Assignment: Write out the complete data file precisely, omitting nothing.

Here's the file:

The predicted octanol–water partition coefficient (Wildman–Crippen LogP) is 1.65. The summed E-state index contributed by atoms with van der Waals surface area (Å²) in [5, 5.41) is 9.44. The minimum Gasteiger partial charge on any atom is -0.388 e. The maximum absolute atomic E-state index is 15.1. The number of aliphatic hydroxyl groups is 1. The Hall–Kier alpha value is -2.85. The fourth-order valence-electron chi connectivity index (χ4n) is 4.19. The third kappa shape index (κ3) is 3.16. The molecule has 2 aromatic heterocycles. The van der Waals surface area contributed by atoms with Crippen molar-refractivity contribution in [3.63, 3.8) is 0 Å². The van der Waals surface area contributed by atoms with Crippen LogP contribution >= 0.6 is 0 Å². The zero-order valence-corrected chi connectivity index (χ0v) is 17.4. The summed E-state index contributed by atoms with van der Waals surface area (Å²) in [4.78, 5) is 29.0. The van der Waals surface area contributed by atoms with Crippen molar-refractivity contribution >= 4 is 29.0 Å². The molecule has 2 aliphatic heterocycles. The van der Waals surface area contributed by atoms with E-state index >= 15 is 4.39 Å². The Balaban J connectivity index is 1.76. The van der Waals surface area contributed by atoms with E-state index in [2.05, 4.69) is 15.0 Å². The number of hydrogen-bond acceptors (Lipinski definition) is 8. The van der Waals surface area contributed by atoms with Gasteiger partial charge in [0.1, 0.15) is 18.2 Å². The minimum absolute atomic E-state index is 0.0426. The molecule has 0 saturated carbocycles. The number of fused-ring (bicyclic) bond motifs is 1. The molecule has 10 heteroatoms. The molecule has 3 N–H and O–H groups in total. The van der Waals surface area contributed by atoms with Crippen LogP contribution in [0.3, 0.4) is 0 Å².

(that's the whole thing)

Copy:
The predicted octanol–water partition coefficient (Wildman–Crippen LogP) is 1.65. The summed E-state index contributed by atoms with van der Waals surface area (Å²) in [5, 5.41) is 9.44. The minimum Gasteiger partial charge on any atom is -0.388 e. The maximum absolute atomic E-state index is 15.1. The number of aliphatic hydroxyl groups is 1. The Hall–Kier alpha value is -2.85. The fourth-order valence-electron chi connectivity index (χ4n) is 4.19. The third kappa shape index (κ3) is 3.16. The molecule has 2 aromatic heterocycles. The van der Waals surface area contributed by atoms with Crippen molar-refractivity contribution in [3.63, 3.8) is 0 Å². The van der Waals surface area contributed by atoms with Crippen LogP contribution >= 0.6 is 0 Å². The zero-order valence-corrected chi connectivity index (χ0v) is 17.4. The summed E-state index contributed by atoms with van der Waals surface area (Å²) in [4.78, 5) is 29.0. The van der Waals surface area contributed by atoms with Crippen molar-refractivity contribution >= 4 is 29.0 Å². The molecule has 2 aliphatic heterocycles. The van der Waals surface area contributed by atoms with E-state index >= 15 is 4.39 Å². The Balaban J connectivity index is 1.76. The van der Waals surface area contributed by atoms with E-state index in [2.05, 4.69) is 15.0 Å². The number of hydrogen-bond acceptors (Lipinski definition) is 8. The van der Waals surface area contributed by atoms with Gasteiger partial charge in [0.1, 0.15) is 18.2 Å². The minimum absolute atomic E-state index is 0.0426. The molecule has 0 saturated carbocycles. The number of fused-ring (bicyclic) bond motifs is 1. The molecule has 10 heteroatoms. The molecule has 3 N–H and O–H groups in total. The van der Waals surface area contributed by atoms with Crippen LogP contribution in [0.3, 0.4) is 0 Å².